Last week, we did a hands-on science project that I’ve been looking forward to for weeks – we made an edible cell model. Our science text had instructions for a Plaster of Paris model, but I’m somewhat opposed to projects I have to store – and very much in favor of those we can eat!
Ingredients for an Edible Cell Model
- Cake mix (and ingredients to make it)
- Vanilla icing
- Food coloring
- Various candies to represent organelles
- Toothpicks and mailing labels for labeling the organelles
- Blue Mike and Ikes = mitochondria
- Pink Mike and Ikes = smooth endoplasmic reticulum
- War Heads = vacuoles
- Air Heads Xtremes = rough endoplasmic reticulum
- Sour gummy worms = Golgi apparatus
- Candy disc sprinkles = ribosomes
- Cupcake = nucleus
How to Make an Edible Cell Model
Step 1: Bake the cake mix according to package directions. We used round cake pans since we were doing an animal cell model. We also used a little of the batter to make one cupcake to represent the nucleus. Allow the cakes to cool completely, then, assemble as normal with some of the icing in between.
Step 2: Use food coloring to tint the icing so that you have one color to represent the cytoplasm, a second to represent the cell membrane, and a third to represent the nucleus. We chose to use colors that would mix easily to form new colors, so that we wouldn’t have to divide the icing and guesstimate how much we’d need for each beforehand, so those are the instructions I’ll include for you.
Add a few drops of yellow food coloring to the vanilla frosting and mix well. This is for the cytoplasm. Frost the the top of the cake only with the yellow icing.
Next, add a few drops of blue to the yellow-tinted icing to create green. Frost the sides of the cake only with green. This presents the cell membrane.
Finally, add a few more drops of food coloring to the remaining icing to create a color to represent the nucleus. We chose to add red, which created a rather unappetizing color. I’ll leave that last color to your discretion.
Cut the cupcake in half and place the top half on the top of the cake to represent the nucleus and frost it. You can discard the other cupcake half if you chose. I recommend, however, that you put a little leftover icing on it and eat it while your kids aren’t looking!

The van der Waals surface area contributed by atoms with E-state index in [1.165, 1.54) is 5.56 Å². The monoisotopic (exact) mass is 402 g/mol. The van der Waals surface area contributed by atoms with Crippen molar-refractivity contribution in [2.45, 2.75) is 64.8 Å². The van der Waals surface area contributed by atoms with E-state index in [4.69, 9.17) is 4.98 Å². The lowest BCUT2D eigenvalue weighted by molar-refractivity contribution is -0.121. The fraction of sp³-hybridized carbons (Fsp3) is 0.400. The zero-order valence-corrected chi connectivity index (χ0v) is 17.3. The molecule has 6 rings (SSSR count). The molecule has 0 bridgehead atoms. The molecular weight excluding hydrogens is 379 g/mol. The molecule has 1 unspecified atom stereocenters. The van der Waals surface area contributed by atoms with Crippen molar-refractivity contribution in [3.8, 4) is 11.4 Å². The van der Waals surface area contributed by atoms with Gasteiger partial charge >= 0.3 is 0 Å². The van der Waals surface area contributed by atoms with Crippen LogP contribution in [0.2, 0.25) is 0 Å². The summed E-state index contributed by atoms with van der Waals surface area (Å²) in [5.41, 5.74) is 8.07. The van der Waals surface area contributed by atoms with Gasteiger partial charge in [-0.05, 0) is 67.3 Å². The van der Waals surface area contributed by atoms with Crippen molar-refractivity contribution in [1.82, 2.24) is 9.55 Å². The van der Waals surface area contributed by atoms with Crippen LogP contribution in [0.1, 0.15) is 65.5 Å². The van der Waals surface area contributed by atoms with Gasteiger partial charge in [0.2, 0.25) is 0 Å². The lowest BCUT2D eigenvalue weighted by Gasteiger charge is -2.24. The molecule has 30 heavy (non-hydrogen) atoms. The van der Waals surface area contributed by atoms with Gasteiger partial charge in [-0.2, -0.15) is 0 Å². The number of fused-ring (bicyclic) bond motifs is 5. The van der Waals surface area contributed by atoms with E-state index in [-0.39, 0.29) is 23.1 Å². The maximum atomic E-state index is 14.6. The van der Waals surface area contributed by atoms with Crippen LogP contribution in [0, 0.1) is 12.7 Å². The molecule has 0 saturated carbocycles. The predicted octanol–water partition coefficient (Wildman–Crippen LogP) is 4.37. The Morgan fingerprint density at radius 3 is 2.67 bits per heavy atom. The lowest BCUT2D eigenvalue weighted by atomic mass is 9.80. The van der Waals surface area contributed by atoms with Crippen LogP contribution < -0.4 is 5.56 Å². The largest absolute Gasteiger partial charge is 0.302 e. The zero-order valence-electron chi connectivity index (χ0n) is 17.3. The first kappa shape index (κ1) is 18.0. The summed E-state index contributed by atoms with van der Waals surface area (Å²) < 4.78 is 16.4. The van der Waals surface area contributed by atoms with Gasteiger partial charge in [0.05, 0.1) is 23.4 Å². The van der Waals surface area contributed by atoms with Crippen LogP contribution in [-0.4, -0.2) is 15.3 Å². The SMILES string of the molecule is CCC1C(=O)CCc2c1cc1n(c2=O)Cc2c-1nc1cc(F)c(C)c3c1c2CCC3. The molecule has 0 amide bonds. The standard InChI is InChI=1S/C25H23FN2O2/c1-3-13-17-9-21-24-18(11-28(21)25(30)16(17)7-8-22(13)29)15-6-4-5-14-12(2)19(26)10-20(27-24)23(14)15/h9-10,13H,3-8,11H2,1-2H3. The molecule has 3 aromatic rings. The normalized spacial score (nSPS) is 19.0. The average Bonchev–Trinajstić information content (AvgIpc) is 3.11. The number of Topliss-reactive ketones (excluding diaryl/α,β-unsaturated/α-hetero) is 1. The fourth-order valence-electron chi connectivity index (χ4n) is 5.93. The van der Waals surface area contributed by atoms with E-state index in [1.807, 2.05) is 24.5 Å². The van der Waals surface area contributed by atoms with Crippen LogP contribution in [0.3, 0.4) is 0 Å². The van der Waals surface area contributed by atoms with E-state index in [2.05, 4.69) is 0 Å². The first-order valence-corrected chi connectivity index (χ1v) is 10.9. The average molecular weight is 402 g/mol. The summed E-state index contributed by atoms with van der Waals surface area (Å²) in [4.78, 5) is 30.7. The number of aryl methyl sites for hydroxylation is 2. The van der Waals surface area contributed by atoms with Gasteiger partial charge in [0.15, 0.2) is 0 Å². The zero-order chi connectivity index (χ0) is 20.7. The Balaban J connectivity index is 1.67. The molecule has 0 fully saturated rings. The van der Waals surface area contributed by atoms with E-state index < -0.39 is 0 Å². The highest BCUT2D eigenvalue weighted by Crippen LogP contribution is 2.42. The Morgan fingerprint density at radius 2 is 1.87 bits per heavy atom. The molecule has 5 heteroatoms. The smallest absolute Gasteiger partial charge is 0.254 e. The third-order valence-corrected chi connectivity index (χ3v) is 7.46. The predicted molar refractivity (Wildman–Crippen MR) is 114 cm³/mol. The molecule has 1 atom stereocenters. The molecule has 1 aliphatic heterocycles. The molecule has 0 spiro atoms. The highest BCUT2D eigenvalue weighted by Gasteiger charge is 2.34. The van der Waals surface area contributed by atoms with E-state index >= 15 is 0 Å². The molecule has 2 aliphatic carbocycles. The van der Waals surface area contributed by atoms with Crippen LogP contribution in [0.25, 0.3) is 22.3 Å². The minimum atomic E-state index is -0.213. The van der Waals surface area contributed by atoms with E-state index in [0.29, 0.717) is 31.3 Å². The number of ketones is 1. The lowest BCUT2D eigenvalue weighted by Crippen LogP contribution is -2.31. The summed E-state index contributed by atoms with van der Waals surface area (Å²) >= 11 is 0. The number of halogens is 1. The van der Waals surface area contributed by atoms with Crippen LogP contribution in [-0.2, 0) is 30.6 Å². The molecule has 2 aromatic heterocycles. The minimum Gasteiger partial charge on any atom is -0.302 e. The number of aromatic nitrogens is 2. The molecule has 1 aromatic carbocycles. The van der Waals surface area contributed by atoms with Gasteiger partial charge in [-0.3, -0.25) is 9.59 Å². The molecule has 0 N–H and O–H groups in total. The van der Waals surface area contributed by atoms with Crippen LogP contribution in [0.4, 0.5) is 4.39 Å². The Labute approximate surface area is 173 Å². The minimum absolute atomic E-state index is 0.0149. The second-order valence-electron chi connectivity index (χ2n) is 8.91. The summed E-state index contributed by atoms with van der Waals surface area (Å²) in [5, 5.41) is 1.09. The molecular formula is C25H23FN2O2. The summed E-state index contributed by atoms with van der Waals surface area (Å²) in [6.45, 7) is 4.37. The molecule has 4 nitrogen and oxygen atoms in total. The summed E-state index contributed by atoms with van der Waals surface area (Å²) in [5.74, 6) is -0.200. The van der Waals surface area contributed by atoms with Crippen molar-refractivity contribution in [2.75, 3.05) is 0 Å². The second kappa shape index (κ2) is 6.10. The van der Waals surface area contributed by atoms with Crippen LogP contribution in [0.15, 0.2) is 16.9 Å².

Step 3: Place the candies on the cake to represent the cell’s organelles. As we placed each candy on the cake, we reviewed the job of the organelles.
- Pink Mike and Ikes = smooth endoplasmic reticulum. This is where the lipids that from the cell membrane are made.
- Blue Mike and Ikes = mitochondria. These are the powerhouses of the cell, where energy is created.
- Candy disc sprinkles = ribosomes. They create the proteins that are used in the cell.
- Airhead Xtremes = rough endoplasmic reticulum. These are the “conveyor belts” that take the protein created by the ribosomes to the Golgi apparatus.
- Sour gummy worms = Golgi apparatus. This is where the simple proteins are assembled into more complex proteins.
- War Heads = vacuoles. These are the storage closets of the cell, where supplies and waste are stored.
- Yellow icing = cytoplasm, the jelly-like substance inside the cell.
- Green icing = cell membrane, the part of the cell that encloses and protects it.
- Cupcake = nucleus, where the cell’s DNA resides.
Step 4: Use the toothpicks and labels to make flags to label the organelles. As you label each, review the organelle and its job again.
Step 5: Take lots of pictures…then, eat it!
Did you enjoy this hands-on project? You can find lots more ideas for hands-on fun in my e-book Hands-On Learning, which includes 10 full-color, step-by-step tutorials and dozens of ideas for cross-curricular, hands-on activities.
Have fun learning together!